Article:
The red candlestick is outside of the 3 standard deviation lower band, otherwise known as “free-fall”. There is also a sell signal (Under EMA exit). In the second subgraph, money flow is falling sharply, and a new trend downtrend is beginning. This is also supported by the DMI- cross above DMI+ in the bottom subgraph. The only “positive” in this chart is that CCI declined to the max, -249, and is likely to bounce back next week. But if it does, it is not a buy signal. It will take many weeks to recover from the technical damage, and there will be sellers all along the way.
The Fed hasn’t even begun to raise rates, and is still buying billions of dollars’ worth of bonds every month, so why now? In short, it’s because markets typically act well in advance of events. Commonly, markets will react to an anticipated event when it first appears on the horizon.
The Fed meets next week and despite everything that’s happening, it is considered unlikely that it will change anything at this meeting. Why doesn’t it act more quickly? Because it is afraid of spooking the markets. So now, all they have to do is say what they intend to do, and the market reacts as if it is done.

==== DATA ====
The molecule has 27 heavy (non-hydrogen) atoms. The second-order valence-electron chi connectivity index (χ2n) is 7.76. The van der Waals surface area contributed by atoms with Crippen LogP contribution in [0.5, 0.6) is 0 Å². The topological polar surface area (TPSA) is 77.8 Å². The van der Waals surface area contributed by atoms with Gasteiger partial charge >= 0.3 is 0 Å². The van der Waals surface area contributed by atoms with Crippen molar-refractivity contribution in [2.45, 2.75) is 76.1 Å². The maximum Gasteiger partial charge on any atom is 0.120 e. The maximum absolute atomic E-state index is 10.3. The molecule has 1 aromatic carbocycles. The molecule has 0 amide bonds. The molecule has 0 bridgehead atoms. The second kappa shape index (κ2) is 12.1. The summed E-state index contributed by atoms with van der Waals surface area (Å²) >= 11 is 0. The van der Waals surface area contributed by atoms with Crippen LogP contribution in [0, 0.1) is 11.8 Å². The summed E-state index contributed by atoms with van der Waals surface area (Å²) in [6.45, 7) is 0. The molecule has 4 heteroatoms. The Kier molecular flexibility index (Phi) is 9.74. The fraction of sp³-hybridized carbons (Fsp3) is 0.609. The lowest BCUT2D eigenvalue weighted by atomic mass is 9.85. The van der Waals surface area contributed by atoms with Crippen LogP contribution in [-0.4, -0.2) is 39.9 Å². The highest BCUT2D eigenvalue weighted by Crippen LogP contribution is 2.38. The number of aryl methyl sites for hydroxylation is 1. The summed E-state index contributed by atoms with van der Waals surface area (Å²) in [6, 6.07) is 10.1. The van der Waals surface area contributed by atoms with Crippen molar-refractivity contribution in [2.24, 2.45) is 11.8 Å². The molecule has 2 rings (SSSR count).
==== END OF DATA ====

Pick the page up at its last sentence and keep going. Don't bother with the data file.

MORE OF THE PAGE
What will the Fed do now? It has hardly begun to act on the most recent policy announcement, and already the market is in near-panic mode. Will the Fed really raise interest rates aggressively in the face of a market in correction mode? That is the trillion dollar question.
The FOMC is on the horns of a dilemma. They have to raise short-term rates, because all the longer term rates have already increased substantially. But they don’t want to crash the economy, and they don’t want to crash the stock market, and they can see what is already happening just from the anticipation of rate increases.